Smart Rain Systems, LLC v. Rhren- und Pumpenwerk Bauer Ges.m.b.H. et al

Filing 57

ORDER Granting 41 Motion to Dismiss and 42 Motion to Dismiss. Amended Complaint deadline: 4/15/2024. Signed by Judge Cristina D. Silva on 3/25/2024. (Copies have been distributed pursuant to the NEF - ALZ)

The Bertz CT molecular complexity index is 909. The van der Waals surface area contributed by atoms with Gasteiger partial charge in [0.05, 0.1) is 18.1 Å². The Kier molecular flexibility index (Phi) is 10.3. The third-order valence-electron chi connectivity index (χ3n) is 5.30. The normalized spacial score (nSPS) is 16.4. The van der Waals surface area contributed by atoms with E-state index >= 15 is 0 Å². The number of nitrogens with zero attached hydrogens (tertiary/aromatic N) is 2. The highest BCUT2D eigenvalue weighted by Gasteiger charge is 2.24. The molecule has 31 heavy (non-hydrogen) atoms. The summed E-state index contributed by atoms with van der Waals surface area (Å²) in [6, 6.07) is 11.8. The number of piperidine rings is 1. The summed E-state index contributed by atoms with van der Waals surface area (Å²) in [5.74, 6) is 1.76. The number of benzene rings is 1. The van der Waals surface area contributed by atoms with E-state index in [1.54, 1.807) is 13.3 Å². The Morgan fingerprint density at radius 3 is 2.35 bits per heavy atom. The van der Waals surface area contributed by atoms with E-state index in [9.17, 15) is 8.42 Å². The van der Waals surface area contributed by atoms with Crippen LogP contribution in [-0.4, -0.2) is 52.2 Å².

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1 UNITED STATES DISTRICT COURT DISTRICT OF NEVADA 2 3 4 Smart Rain Systems, LLC, Plaintiff 5 6 v. 7 Röhren –und Pumpenwerk Bauer Ges.m.b.H., et al., Defendants 8 Case No. 2:22-cv-00232-CDS-EJY Order Granting Defendants’ Motions to Dismiss [ECF Nos. 41, 42] 9 10 Plaintiff Smart Rain Systems, LLC brings this trademark infringement action, and related 11 claims for relief, against defendants Röhren –und Pumpenwerk Bauer Ges.m.b.H. (GmbH), an 12 Austrian LLC, and Bauer North America, Inc. (Bauer NA), an Indiana based corporation. Smart 13 Rain alleges that GmbH and Bauer NA unlawfully used Smart Rain’s exclusively owned, federal 14 trademarks (“the trademarks”) to advertise Bauer NA’s competing products and services on 15 three separate occasions. See generally Complaint, ECF No. 1 at ¶¶ 24, 27–28. As relevant here, the 16 complaint alleges that one of those occasions was at an irrigation association convention in Las 17 Vegas, Nevada that occurred between December 2 and December 6, 2019. Id. ¶ 24. Both 18 defendants move to dismiss the complaint, arguing that they are improperly grouped together, 19 and that the complaint fails to allege personal jurisdiction or state a claim. See generally ECF Nos. 20 41, 42. Smart Rain opposes the motions, arguing that they should be denied because the court in 21 fact has personal jurisdiction over the parties, and further that Smart Rain has stated plausible 22 claims for Federal Trademark violations against each defendant. See generally ECF No. 50. The 23 motions are fully briefed. See ECF Nos. 50, 51, 52. For the reasons set forth herein, I grant both 24 motions and dismiss the complaint without prejudice and with leave to amend. 25 26 1 I. Background 2 As set forth in the complaint, Smart Rain is a Utah based company that “provides a wide 3 variety of innovative goods and services relating to agricultural irrigation systems, including but 4 not limited to, electrical controls for irrigation systems, advisory services pertaining to water 5 usage by commercial and residential irrigation systems, installation and maintenance services 6 for commercial and residential irrigation systems, and online and downloadable software for 7 controlling irrigation systems.” ECF No. 1 at ¶¶ 1, 13. Smart Rain alleges that over the past ten 8 years, it has been awarded several patents based on its innovations in the irrigation industry, 9 and that it is the exclusive owner of several federally registered trademarks. 1 Id. at ¶¶ 13–14. 10 Smart Rain further alleges that its innovation and significant investment in its company, 11 including the trademarks, has developed Smart Rain’s “substantial recognition and goodwill in 12 the United States” for goods and services it provides in connection with the trademarks. Id. at 13 15–16. 14 Smart Rain alleges that defendants are also in the business of providing goods and 15 services related to agricultural irrigation. See generally id. at ¶ 17. Smart Rain further alleges that in 16 April 2016, it was contacted by Bauer NA’s counsel, seeking Smart Rain’s consent to register 17 “SMARTRAIN” in connection with agricultural irrigation systems for Bauer NA. 2 Id. at ¶ 19. 18 Smart Rain advised that it opposed any such attempt, citing its rights under its U.S. trademarks. 19 Id. at ¶¶ 20–21. But Smart Rain did offer Bauer NA the opportunity to license its mark for a 20 yearly fee. Id. Bauer NA declined the licensing offer. Id. at ¶¶ 21, 23. Smart Rain further alleges 21 that after twice declining the licensing offer, Bauer NA used Smart Rain’s trademarks, including 22 the trademark associated with its logo, without Smart Rain’s consent in the United States at a 23 convention in Las Vegas, Nevada between December 2–9, 2019. Id. at ¶ 24; see also Ex. B, ECF No. 24 1-2 (pictures of alleged unauthorized use of Smart Rain’s trademarks). 25 1 26 The United States registered trademarks are identified as Nos. 4,422,647 and 6,268,132, and No. 5,288,810. ECF No. 1 at ¶ 14. 2 It is unclear from the face of the complaint if Smart Rain is referring to Bauer NA or GmbH. See id. 2 1 Following the Las Vegas convention, Smart Rain sent GmbH’s counsel a cease-and- 2 desist letter. 3 Id. at ¶ 25; see also Ex. C, Letter, ECF No. 1-3. As alleged in the complaint, GmbH’s 3 counsel responded by stating that Bauer NA “has no intentions to use the SMART RAIN mark 4 in the United States,” that Bauer NA has “no intentions to infringe nor use the SMART RAIN 5 mark in the United States,” and that Bauer NA’s use of the Asserted Marks was “a mistake.” Id. at 6 ¶ 26. Smart Rain contends that after receiving that communication, Bauer NA again used Smart 7 Rain’s trademarks to advertise its competing products and services at an irrigation association 8 convention in San Diego, California on December 9, 2021. Id. at ¶ 27; see also Ex. D, ECF No. 1-4 9 (pictures of alleged unauthorized use of Smart Rain’s trademarks). 10 The complaint also alleges that Bauer NA 4 uses the Smart Rain “mark” on its website to 11 advertise its goods and services in the United States. Id. at ¶ 28; see also Ex. E, Website 12 screenshot, ECF No. 1-5. Smart Rain contends that defendants’ use of the trademarks in 13 connection with marketing and advertising, and at conventions in the United States “creates 14 confusion” regarding the source of defendants’ goods and services, misleads consumers to believe 15 that defendants’ products are authorized by Smart Rain, and that defendants’ actions have 16 caused injury to Smart Rain. Id. at ¶¶ 30, 32–33. As a result, Smart Rain brings this federal and 17 state law trademark action, seeking an order enjoining defendants from further trademark 18 infringement and damages. See generally id. at 9–10. 19 II. Discussion 20 As a court of limited jurisdiction, I must first resolve the issues of jurisdiction. Both 21 defendants contend that this court lacks general and specific jurisdiction over them. See generally 22 ECF Nos. 41, 42. Smart Rain avers that this court has both general and specific jurisdiction over 23 24 3 The court assumes the letter was sent to GmbH’s counsel as part of the address is redacted from the letter attached to the complaint as an exhibit. See ECF No. 1-3 at 2. The first paragraph of the letter, however, addresses a previous discussion with its client “Pumpenwerk Bauer Ges.m.b.H.” Id. 4 26 Again, the complaint does not state which defendant utilized the trademark on the website referenced in the complaint, and it is unclear from the screenshots included as exhibits to the complaint. See ECF No. 1-5 (screenshots). 25 3 1 defendants, arguing that Bauer NA’s attendance and conduct at the Las Vegas trade show in 2 2019 subjects it to specific personal jurisdiction in Nevada, especially given defendants’ 3 “conscious choice to attend the convention…in Las Vegas” and that Bauer NA intentionally used 4 Smart Rain’s mark at the Las Vegas convention “knowing it lacked permission to do so.” ECF 5 No. 50 at 7. Smart Rain further argues that GmbH is subject to specific personal jurisdiction in 6 this court because the actions of Bauer NA, its subsidiary, are attributable to it, and that Bauer 7 NA’s conduct at the Las Vegas convention is imputed to GmbH because: (1) Bauer NA is the 8 company’s U.S. agent, and (2) Bauer NA provides its products to customers in North America. 9 Id. at 9–10. Finally, Smart Rain argues that Bauer NA’s argument that its website is “passive” 10 fails, and that limited jurisdictional discovery is required to determine if the defendants 11 “delivered any products bearing [the trademarks] to Nevada.” Id. at 10–12. 12 “Personal jurisdiction must exist for each claim asserted against a defendant.” Action 13 Embroidery Corp. v. Atl. Embroidery, Inc., 368 F.3d 1174, 1180 (9th Cir. 2004) (citing Data Disc., Inc. v. 14 Sys. Tech. Assocs., Inc., 557 F.2d 1280, 1289 n.8 (9th Cir. 1977)). “When a defendant moves to 15 dismiss for lack of personal jurisdiction, the plaintiff bears the burden of demonstrating that the 16 court has jurisdiction.” Learjet, Inc. v. Oneok, Inc. (In re W. States Wholesale Natural Gas Antitrust Litig.), 17 715 F.3d 716, 741 (9th Cir. 2013) aff’d sub nom. Oneok, Inc. v. Learjet, Inc., 575 U.S. 373 (2015). In cases 18 where the motion is based on written materials rather than an evidentiary hearing, the plaintiff 19 need only make “a prima facie showing of jurisdictional facts to withstand the motion to 20 dismiss.” Bryton Purcell LLP v. Recordon & Recordon, 575 F.3d 981, 985 (9th Cir. 2009). In such a 21 case, “we only inquire into whether [the plaintiff’s] pleadings and affidavits make a prima facie 22 showing of personal jurisdiction.” Caruth v. Int’l Psychoanalytical Ass’n, 59 F.3d 126, 128 (9th Cir. 23 1995). On a prima facie showing, the court resolves all contested facts in favor of the non-moving 24 party. Oneok, 715 F.3d at 741; AT&T v. Compagnie Bruxelles Lambert, 94 F.3d 586, 588 (9th Cir. 25 1996) (if conflicted facts are contained in the parties’ affidavits, the facts must be resolved in 26 4 1 favor of the plaintiff for purposes of determining whether a prima facie case of personal 2 jurisdiction has been established). 3 A plaintiff may not simply rest on the “bare allegations of [the] complaint.” Schwarzenegger 4 v. Fred Martin Motor Co., 374 F.3d 797, 800 (9th Cir. 2004) (quoting Amba Mktg. Sys., Inc. v. Jobar Int’l, 5 Inc., 551 F.2d 784, 787 (9th Cir. 1977)). If the defendant presents evidence to contradict the 6 allegations in the complaint, the plaintiff must go beyond the pleadings and present affirmative 7 proof of personal jurisdiction through affidavits and/or declarations. See AT & T Co., 94 F.3d at 8 588; accord Caruth, 59 F.3d at 127–28 (absent an evidentiary hearing, this court “only inquire[s] 9 into whether [the plaintiff’s] pleadings and affidavits make a prima facie showing of personal 10 jurisdiction.”). 11 Where, as in this case, “no federal statute authorizes personal jurisdiction, the district 12 court applies the law of the state in which the court sits.” Mavrix Photo, Inc. v. Brand Techs., Inc., 647 13 F.3d 1218, 1223 (9th Cir. 2011) (citations omitted). Nevada’s long-arm statute, set forth at Nev. 14 Rev. Stat. § 14.065, coincides with federal due process requirements. Those requirements 15 mandate that nonresident defendants have “minimum contacts” with Nevada “such that the 16 maintenance of the suit does not offend traditional notions of fair play and substantial 17 justice.” Int’l Shoe Co. v. Washington, 326 U.S. 310, 316 (1945) (internal quotation marks and citation 18 omitted). Personal jurisdiction can be either “general” or “specific.” See Helicopteros Nacionales de 19 Colombia v. Hall, 466 U.S. 408, 415–16 (1984). 20 When, as is the case here, there are multiple defendants, “[t]he jurisdictional inquiry 21 must decouple defendants, considering whether each individual defendant has had sufficient 22 ‘minimum contacts’ with the forum state to justify an exercise of jurisdiction.” Burri Law PA v. 23 Skurla, 35 F.4th 1207, 1213 (9th Cir. 2022). And, like here, in cases involving related business 24 entities, “a parent-subsidiary relationship is insufficient, on its own, to justify imputing one 25 entity’s contacts with a forum state to another for the purpose of establishing personal 26 jurisdiction.” Ranza v. Nike, Inc., 793 F.3d 1059, 1070 (9th Cir. 2015). In fact, the Ninth Circuit 5 1 holds that “corporate separateness insulates a parent corporation from liability created by its 2 subsidiary.” Id. 3 Herein lies the first issue with this case. Smart Rain improperly groups both Bauer NA 4 and GmbH together in the complaint, making it difficult for this court to decipher which 5 allegations are directed at which defendant. This alone is grounds to grant defendants’ motions 6 to dismiss. But, as discussed further below, even if the court separates defendants and considers 7 the allegations as if alleged against both defendants, the allegations are insufficient to find either 8 general or specific personal jurisdiction over either. 9 10 11 A. There are insufficient allegations to exercise general jurisdiction over defendants. General personal jurisdiction is premised on a defendant’s relationship to the forum 12 state. Ford Motor Co. v. Mont. Eighth Judicial Dist. Court, 141 S. Ct. 1017, 1024 (2021) (citation 13 omitted). The defendant must engage in “continuous and systematic general business contacts,” 14 Hall, 466 U.S. at 416, that “approximate physical presence” in the forum state. Bancroft & Masters, 15 Inc. v. Augusta Nat., Inc., 223 F.3d 1082, 1086 (9th Cir. 2000). “The standard is met only by 16 ‘continuous corporate operations within a state [that are] thought so substantial and of such a 17 nature as to justify suit against [the defendant] on causes of action arising from dealings entirely 18 distinct from those activities.’” King v. Am. Family Mut. Ins. Co., 632 F.3d 570, 579 (9th Cir. 2011) 19 (quoting Int’l Shoe, 326 U.S. at 318). When determining if a nonresident defendant’s contacts are 20 sufficiently substantial, continuous, and systematic, courts evaluate several factors including 21 their “[l]ongevity, continuity, volume, economic impact, physical presence, and integration into 22 the state’s regulatory or economic markets.” Tuazon v. R.J. Reynolds Tobacco Co., 433 F.3d 1163, 1172 23 (9th Cir. 2006). The standard for general jurisdiction “is an exacting standard, as it should be, 24 because a finding of general jurisdiction permits a defendant to be hauled into court in the forum 25 state to answer for any of its activities anywhere in the world.” Schwarzenegger, 374 F.3d at 801 26 (emphasis added). “A court with general jurisdiction may hear any claim against that defendant, 6 1 even if all the incidents underlying the claim occurred in a different state.” Bristol-Myers Squibb Co. 2 v. Superior Ct. of Cal., 137 S. Ct. 1773, 1780 (2017) (citing Goodyear Dunlop Tires Operations, S.A. v. Brown, 3 564 U.S. 915, 918 (2011)). 4 Here, the only alleged contacts with Nevada are: (1) using the contested trademarks “in 5 commerce in the United States to advertise Defendants’ competing products and services at the 6 Irrigation Association convention in Las Vegas, Nevada on December 2–6, []2019” (ECF No. 1 at 7 ¶ 24), and (2) Bauer NA using the trademarks on its website to advertise its goods and services 8 in the United States (id. at ¶ 28). Based on the complaint, the first allegation is only directed at 9 Bauer NA. Its presence alone, at a single trade show open to the public, does not support 10 exercising general jurisdiction over it in this court. See Kransco Manufacturing, Inc. v. Markwitz, 656 11 F.2d 1376, 1377 (9th Cir. 1981) (no general jurisdiction where defendant attended trade show in 12 the forum and mailed several letters to forum alleging infringement). Further, the complaint 13 does not allege that Bauer NA sold any products at the show to Nevada residents or businesses, 14 or that Bauer NA otherwise engaged in any agreements, contracts, or negotiations with 15 any Nevada customers. Thus, the location of the trade show, over which presumably Bauer NA 16 had no control, is the only evidence of any contact with this forum. That is a far cry from the 17 “exacting” standard necessary to establish general jurisdiction over Bauer NA. The allegations 18 against GmbH fair no better: the complaint does not allege that it was even in Nevada—at any 19 time. 20 Nor is the website sufficient to establish general jurisdiction. Smart Rain fails to show 21 that access to or sales from GmbH’s website came from Nevada, that the website displayed 22 advertisements targeted to Nevada residents, or any other evidence that GmbH’s website was 23 designed or targeted for a Nevada user or purchaser base. As the Ninth Circuit held in 24 CollegeSource, Inc. v. AcademyOne, Inc., “[i]f the maintenance of an interactive website were sufficient 25 to support general jurisdiction in every forum in which users interacted with the website, ‘the 26 eventual demise of all restrictions on the personal jurisdiction of state courts’ would be the 7 1 inevitable result.” 653 F.3d 1066, 1075–76 (9th Cir. 2011) (citing World–Wide Volkswagen Corp. v. 2 Woodson, 444 U.S. 286, 294 (1980) (quoting Hanson v. Denckla, 357 U.S. 235, 251 (1958)). Stated 3 otherwise, there are no allegations that GmbH engaged in substantial, continuous, and 4 systematic contacts with Nevada. Accordingly, neither Bauer NA nor GmbH are subject to 5 general jurisdiction in Nevada. 6 7 8 B. There are insufficient allegations to exercise specific personal jurisdiction over defendants. The court also cannot find sufficient allegations in the complaint to establish specific 9 jurisdiction over either defendant. Specific jurisdiction “focuses on the relationship among the 10 defendant, the forum, and the litigation.” Calder v. Jones, 465 U.S. 783, 788 (1984) (internal 11 quotation marks and citation omitted). In the Ninth Circuit, a three-part test is applied to 12 determine whether the exercise of specific jurisdiction over a nonresident defendant is 13 appropriate. Schwarzenegger, 374 F.3d at 802 (citing Lake v. Lake, 817 F.2d 1416, 1421 (9th Cir. 14 1987)). First, the nonresident defendant must purposefully direct his activities or consummate 15 some transaction with the forum or resident thereof; or perform some act by which he 16 purposefully avails himself of the privilege of conducting activities in the forum, thereby 17 invoking the benefits and protections of its laws. Id. Second, the claim must be one which arises 18 out of or relates to the defendant’s forum-related activities. Id. Finally, the exercise of jurisdiction 19 must comport with fair play and substantial justice, i.e., it must be reasonable. Id. The first prong 20 of the specific jurisdiction test refers to both purposeful availment and purposeful direction. 21 CollegeSource, Inc., 653 F.3d at 1076. 22 Smart Rain has alleged tortious use of the trademarks, so the purposeful direction 23 analysis is appropriate. Id. (citing Love v. Associated Newspapers, Ltd., 611 F.3d 601, 608–09 (9th Cir. 24 2010) (applying purposeful direction analysis in action involving claims for violation of right to 25 publicity based on misappropriation of plaintiff’s likeness)). 26 8 1 The first prong of Calder is satisfied for Bauer NA because it participated in a trade show 2 in Nevada. But Smart Rain fails to meet the second prong, which the Ninth Circuit refers to as 3 the “but for” test. Oneok, 715 F.3d at 742. The court is required to ask “but for Defendants’ 4 contacts with [the forum state], would Plaintiff’s claims have arisen?” CFA N. Cal., Inc. v. CRT 5 Partners LLP, 378 F. Supp. 2d 1177, 1186 (N.D. Cal. 2005). Here, the claims would have arisen if 6 Bauer NA had used the logo in question whether it was at a trade show in Nevada, California, or 7 elsewhere. See Chandler v. Roy, 985 F. Supp. 1205, 1213 (D. Ariz. 1997) (finding the purposeful 8 availment requirement was not met where the defendant attended a two-day training seminar in 9 Arizona). Further, there are no allegations that Bauer NA continuously or deliberately exploited 10 the Nevada market. Cf. Keeton v. Hustler Magazine, Inc., 465 U.S. 770, 781 (1984) (holding that an 11 out-of-state magazine was subject to personal jurisdiction because the magazine was “carrying 12 on a part of its general business in” the forum state, and “continuously and deliberately 13 exploited” the forum state’s market). 14 Smart Rain fails to meet any part of Calder test in its allegations against GmbH. It argues 15 that GmbH’s website advertises its goods and services in the United States, including Nevada, 16 therefore subjecting it to specific jurisdiction in this forum. ECF No. 50 at 10–11. To find that a 17 nonresident defendant expressly aimed its conduct at the forum, the Ninth Circuit requires 18 “something more” than “simply registering someone else’s trademark as a domain name and 19 posting a web site on the Internet.” Panavision Int’l, L.P. v. Toeppen, 141 F.3d 1316, 1322 (9th Cir. 20 1998). The complaint lacks the “something more.” Specifically, it does not contain any evidence 21 that GmbH’s website was deliberately directed towards this forum. 5 Compare Electro Scan, Inc. v. 22 5 Smart Rain cites Herbal Brands, Inc. v. Photoplaza, Inc., to argue that selling a product on an interactive 23 website and causing that product to be delivered to the forum, means the defendant “expressly aimed” its conduct at the forum. ECF No. 50 at 10 (citing 72 F.4th 1085, 1092 (9th Cir. 2023), cert. denied, 144 S. Ct. 24 693 (2024)). But Smart Rain fails to address that Herbal Brands involved trademark and related claims 25 based on the defendants’ online sale of products that they shipped to consumers, including in the forum state. The Herbal Brands court held that “if a defendant, in its regular course of business, sells a physical 26 product via an interactive website and causes that product to be delivered to the forum, the defendant has purposefully directed its conduct at the forum such that the exercise of personal jurisdiction may be appropriate.” Id. at 1088. This case, in contrast, does not involve alleged trademark infringement related to 9 1 Henrich, 2019 WL 1299010, at *5 (E.D. Cal. Mar. 21, 2019) (holding that a passive website, which 2 “lacks file exchange through [the] website or interactive features targeting” the forum state’s 3 customers or where the website owner “specifically targeted [the forum state]” were insufficient 4 to establish personal jurisdiction), with Rio Properties, Inc. v. Rio Int’l Interlink, 284 F.3d 1007, 1020 5 (9th Cir. 2002) (finding that when the nonresident defendant purposefully operated a website 6 whose content infringed the plaintiff’s trademarks, the “something more” requirement was met 7 because the defendant ran a for-profit marketing campaign in the forum.) (emphasis added). 8 While the website is certainly accessible from this forum, that is true of any forum available on 9 the internet, making GmbH’s mere ownership of a website that is accessible worldwide 10 insufficient to establish personal jurisdiction in Nevada. See Matus v. Premium Nutraceuticals, LLC, 11 715 F. App’x 662, 663 (9th Cir. 2018) (“If Premium can be haled into California merely on the 12 basis of its universally accessible website, then, under [plaintiff’s] proposed rule, it can be haled 13 into every state, and respectively, every online advertiser worldwide can be haled into 14 California.”); see also Pebble Beach Co. v. Caddy, 453 F.3d 1151, 1156 (9th Cir. 2006) (the only acts 15 identified by plaintiff as being directed at the forum state were the website and the use of the 16 name “Pebble Beach” in the domain name, which were both insufficient to establish jurisdiction 17 because they were not aimed at the forum state); see also Massie v. Gen. Motors Co., 2021 WL 18 2142728, at *6 (E.D. Cal. May 26, 2021) (holding that the defendant’s operation of broadly 19 accessible websites did not constitute the type of minimum contacts with the forum needed for 20 specific personal jurisdiction). 21 22 the website, but instead with a trade show. See Golden Bull, LLC v. Elliott, 2023 U.S. Dist. LEXIS 157831, at *5–6 (C.D. Cal. Sept. 5, 2023) (distinguishing Herbal Brands because “even if Plaintiff could establish that 23 Defendants’ website was expressly aimed at California, it would not give rise to specific jurisdiction on 24 claims that are not related to [defendants’] website.”). While Smart Rain alleges that “Bauer additionally uses the mark on its website to advertise its goods and services in the United States[,]” Smart Rain does 25 not provide any factual allegations demonstrating that anyone in Nevada purchased products or services from the allegedly infringing website. See NexLearn, LLC v. Allen Interactions, Inc., 859 F.3d 1371, 1379 (Fed. 26 Cir. 2017) (finding “no evidence that [defendant’s] website facilitated the making, using, offering, or selling” of the infringing product in the forum state in order to connect the website with the patent infringement claim). 10 1 Further, because Smart Rain has failed to meet the second and third Calder prongs as it 2 relates to Bauer NA, and all three of the prongs as it relates to GmbH, this court’s inquiry ends, 3 and this case must be dismissed for lack of personal jurisdiction. As a result, the court does not 4 address defendants’ arguments to dismiss the case pursuant to Federal Rule of Civil Procedure 5 12(b)(6). 6 C. Smart Rain’s request to conduct jurisdictional discovery is denied. 7 There are insufficient allegations before the court to grant Smart Rain’s request for 8 limited jurisdictional discovery. “[W]here a plaintiff’s claim of personal jurisdiction appears to 9 be both attenuated and based on bare allegations in the face of specific denials made by the 10 defendants, the Court need not permit even limited discovery....” Terracom v. Valley Nat. Bank, 49 11 F.3d 555, 562 (9th Cir. 1995) (citing Rich v. KIS California, Inc., 121 F.R.D. 254, 259 (M.D.N.C. 12 1988)). Accordingly, Smart Rain’s request is denied. 13 D. Leave to amend is granted. 14 Smart Rain does not move for leave to amend. However, Rule 15 calls for leave to amend 15 to be freely given “when justice so requires.” Fed. R. Civ. P. 15(a)(2). Because there is a 16 possibility that Smart Rain could amend its complaint to add facts supporting personal 17 jurisdiction, Smart Rain is given leave to amend. 18 III. Conclusion 19 IT IS HEREBY ORDERED that defendants’ motions to dismiss [ECF No. 41, 42] are 20 GRANTED. The complaint is dismissed without prejudice and with leave to amend. Smart Rain 21 must amend its complaint, to allege specific facts that cure the deficiencies of its complaint, by 22 April 15, 2024. The amended complaint must be titled “First Amended Complaint.” Failure to 23 file an amended complaint by the deadline will result in the action being dismissed with 24 prejudice. 25 26 Dated: March 25, 2024 _________________________________ Cristina D. Silva United States District Judge 11